I love sharing my home. More importantly, I love being in my home.
I remember my first house – a small remodeled trailer with a living room addition built on the back. I had a big kitchen with a sliding door out onto a large deck. I had a dining room, and a living room with a wood burning stove that I learned to keep going all night – a worthy skill. Two bedrooms, a bathroom and a washer and dryer in the back hall (something I would later look back on and realize I was rich). I paid $250/month for this palace, because it was in rural Virginia and I rented it from my best friend’s father.
My next house was 30 miles away, closer to where I worked. It was a beautiful two story townhouse. The first floor had huge windows on three sides because it was an end unit, and comprised living room, small dining room and kitchen with a huge pantry. I cajoled my mother out of her pretty red chintz loveseat, thus beginning my love affair with red in the living room. I cooked meals here that I shared with another best friend (the one who would later introduce me to an old friend of hers, the Monkey I’d later move in with and marry). This home had a backyard area, and I bought a firebowl and had late night parties all summer long with friends and wine.
After a stay in my grandmother’s home, while I attended photography school, I moved into the home of my friend, where we were happy roommates till that previously-mentioned introduction that led to me moving to DC to live with the Monkey. I did rent an apartment, but so much of my time was spent at his that home migrated, and ultimately officially blended into his. Home, during that period, was a kind of limbo where the Monkey and I negotiated taste, habits, space, arrangement and the amount of art any given wall should support while also negotiating the thrills and agonies of true love.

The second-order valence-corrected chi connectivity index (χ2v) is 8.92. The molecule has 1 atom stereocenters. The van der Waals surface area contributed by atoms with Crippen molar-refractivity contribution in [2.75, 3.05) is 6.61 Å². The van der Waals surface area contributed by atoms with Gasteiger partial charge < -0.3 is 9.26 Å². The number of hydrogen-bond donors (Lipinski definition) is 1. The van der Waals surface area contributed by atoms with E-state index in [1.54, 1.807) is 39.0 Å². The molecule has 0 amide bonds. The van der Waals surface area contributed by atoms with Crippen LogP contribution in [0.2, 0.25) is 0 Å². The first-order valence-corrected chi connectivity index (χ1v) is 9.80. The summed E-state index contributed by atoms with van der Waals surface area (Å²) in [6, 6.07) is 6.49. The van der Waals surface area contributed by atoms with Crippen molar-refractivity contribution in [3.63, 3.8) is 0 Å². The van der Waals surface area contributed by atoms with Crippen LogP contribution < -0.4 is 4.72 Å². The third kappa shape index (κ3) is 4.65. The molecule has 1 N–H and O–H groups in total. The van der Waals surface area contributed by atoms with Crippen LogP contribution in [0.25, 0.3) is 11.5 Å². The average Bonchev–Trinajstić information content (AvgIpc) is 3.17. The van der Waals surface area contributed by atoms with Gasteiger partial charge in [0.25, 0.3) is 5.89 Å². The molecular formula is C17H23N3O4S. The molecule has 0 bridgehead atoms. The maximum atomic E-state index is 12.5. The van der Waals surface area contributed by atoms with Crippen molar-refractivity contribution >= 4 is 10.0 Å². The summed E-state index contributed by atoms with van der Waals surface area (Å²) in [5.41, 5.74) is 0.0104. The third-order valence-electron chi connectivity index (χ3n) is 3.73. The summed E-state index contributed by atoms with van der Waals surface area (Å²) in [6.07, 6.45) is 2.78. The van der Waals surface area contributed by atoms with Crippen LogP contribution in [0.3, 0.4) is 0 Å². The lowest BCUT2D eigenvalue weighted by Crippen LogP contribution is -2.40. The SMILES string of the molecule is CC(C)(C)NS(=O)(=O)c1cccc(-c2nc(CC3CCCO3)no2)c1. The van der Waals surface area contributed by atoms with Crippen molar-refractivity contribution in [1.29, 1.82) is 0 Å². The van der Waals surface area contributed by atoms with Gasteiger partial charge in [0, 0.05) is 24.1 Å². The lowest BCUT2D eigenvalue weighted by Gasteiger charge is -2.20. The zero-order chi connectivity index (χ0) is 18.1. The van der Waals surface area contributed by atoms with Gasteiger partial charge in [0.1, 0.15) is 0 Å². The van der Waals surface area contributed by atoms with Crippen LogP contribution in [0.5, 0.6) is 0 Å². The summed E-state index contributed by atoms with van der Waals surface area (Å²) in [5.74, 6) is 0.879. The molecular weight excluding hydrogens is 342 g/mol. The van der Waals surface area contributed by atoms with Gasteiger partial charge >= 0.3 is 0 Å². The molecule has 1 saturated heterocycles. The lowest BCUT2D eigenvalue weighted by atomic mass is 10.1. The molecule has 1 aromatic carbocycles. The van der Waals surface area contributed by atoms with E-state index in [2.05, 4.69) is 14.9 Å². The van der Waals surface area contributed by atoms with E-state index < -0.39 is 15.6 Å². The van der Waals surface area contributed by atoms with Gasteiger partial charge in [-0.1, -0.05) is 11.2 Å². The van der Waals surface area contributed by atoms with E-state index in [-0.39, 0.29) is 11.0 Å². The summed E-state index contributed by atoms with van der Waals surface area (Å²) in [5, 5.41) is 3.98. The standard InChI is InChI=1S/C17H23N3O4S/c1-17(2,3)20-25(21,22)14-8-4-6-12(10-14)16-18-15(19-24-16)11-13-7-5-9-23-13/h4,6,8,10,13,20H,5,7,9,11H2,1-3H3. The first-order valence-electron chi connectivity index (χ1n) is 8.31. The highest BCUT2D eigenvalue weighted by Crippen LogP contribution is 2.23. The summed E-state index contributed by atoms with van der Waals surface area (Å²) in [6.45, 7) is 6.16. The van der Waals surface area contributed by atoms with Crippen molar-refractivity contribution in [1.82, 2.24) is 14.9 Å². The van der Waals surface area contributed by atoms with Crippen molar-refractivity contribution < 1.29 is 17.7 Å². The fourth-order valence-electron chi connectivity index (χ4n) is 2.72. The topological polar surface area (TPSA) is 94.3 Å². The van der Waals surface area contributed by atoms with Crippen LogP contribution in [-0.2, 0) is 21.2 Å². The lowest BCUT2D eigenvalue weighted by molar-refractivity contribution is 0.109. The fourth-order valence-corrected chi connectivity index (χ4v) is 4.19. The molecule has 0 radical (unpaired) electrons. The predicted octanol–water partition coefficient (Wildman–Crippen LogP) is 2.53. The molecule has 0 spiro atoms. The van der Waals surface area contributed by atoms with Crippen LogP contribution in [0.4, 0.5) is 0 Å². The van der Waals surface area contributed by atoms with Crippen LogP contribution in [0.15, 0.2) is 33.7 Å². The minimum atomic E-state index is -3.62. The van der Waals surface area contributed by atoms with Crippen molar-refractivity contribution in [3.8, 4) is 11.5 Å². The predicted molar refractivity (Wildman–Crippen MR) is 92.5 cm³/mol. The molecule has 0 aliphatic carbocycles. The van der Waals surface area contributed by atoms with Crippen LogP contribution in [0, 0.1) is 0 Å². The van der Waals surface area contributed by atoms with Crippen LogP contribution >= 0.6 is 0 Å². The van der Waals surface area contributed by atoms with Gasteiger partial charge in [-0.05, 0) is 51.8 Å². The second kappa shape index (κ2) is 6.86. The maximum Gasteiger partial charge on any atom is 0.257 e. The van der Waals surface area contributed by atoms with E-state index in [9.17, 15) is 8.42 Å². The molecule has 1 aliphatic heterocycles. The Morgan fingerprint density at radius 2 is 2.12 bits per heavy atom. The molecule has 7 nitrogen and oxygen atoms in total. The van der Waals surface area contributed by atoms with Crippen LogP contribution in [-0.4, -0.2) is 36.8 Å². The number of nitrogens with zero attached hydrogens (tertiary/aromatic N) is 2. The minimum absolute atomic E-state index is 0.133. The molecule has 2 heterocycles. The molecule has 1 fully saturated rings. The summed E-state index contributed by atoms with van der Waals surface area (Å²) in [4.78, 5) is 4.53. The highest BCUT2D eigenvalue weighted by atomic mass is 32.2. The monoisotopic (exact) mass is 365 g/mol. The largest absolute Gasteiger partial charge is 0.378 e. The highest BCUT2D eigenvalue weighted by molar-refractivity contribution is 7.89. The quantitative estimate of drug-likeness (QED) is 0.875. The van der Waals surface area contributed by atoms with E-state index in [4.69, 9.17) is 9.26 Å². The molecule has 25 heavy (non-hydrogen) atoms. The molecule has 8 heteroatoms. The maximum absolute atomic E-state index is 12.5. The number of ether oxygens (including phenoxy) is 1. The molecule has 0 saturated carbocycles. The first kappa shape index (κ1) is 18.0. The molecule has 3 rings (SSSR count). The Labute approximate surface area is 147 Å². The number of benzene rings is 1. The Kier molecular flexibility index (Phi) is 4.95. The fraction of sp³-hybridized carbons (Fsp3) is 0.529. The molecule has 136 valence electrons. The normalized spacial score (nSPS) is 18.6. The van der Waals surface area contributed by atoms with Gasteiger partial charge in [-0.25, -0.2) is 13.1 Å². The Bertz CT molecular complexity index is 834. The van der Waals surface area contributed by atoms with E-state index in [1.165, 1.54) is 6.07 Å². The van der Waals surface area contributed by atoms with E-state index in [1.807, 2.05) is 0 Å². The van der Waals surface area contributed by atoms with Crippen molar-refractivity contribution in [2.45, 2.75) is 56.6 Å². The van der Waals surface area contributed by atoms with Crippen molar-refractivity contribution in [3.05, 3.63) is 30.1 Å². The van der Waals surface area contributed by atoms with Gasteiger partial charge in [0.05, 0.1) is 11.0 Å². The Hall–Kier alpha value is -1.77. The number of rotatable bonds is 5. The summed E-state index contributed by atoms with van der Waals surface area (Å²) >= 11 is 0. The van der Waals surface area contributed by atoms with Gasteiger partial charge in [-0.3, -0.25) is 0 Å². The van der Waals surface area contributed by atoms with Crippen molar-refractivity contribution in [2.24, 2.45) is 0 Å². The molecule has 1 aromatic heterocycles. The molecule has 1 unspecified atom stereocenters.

We moved from the first apartment we shared in Alexandria, to a basement apartment in Adams Morgan – a home we try to forget because the landlord living above us was a weeknight party animal with no discernible humanity – but a home we also remember as a place we struggled through a miserable winter together, watching entire seasons of The Office, playing Fable, and hiding out at Tryst when the house got too dark and small. It’s also the home where the Monkey and I got engaged – well, the park at the end the street is the actual spot, on a cold, snowy winter solstice night.
We fled that place to the home we share now, our first married home, a 10th floor apartment . The logistics were complicated – we had lived together in about 1100 square feet of space. For the first move we condensed to 800, and for the second, to 695. But that 695 is not counting the balcony we got out of the deal, a large outdoor space all our own overlooking Mt. Pleasant, Rock Creek Park, and a view of the National Cathedral. After our Memorial Day wedding, we spent the summer recovering our sanity on that balcony, drinking wine and watching the sunsets.
In the fall, I realized our house was a giant pile of crap. Not the apartment, but the inside of it – piles and piles of our crap covering up what was supposed to be a really nice place. Something had to be done! I cannot overstate the saving graces of ApartmentTherapy.com, the book Apartment Therapy (by Maxwell Gillingham-Ryan), and the Fall Cure – an online-supported 8 week “course” in saving the life of your home.
Since a picture is worth at least several hundred words, I post a few pictures for your viewing pleasure – a full set of before and after pics are here. The upshot of this all is that I am proud of my home and we’ve worked hard together to make it ours. So, please come in.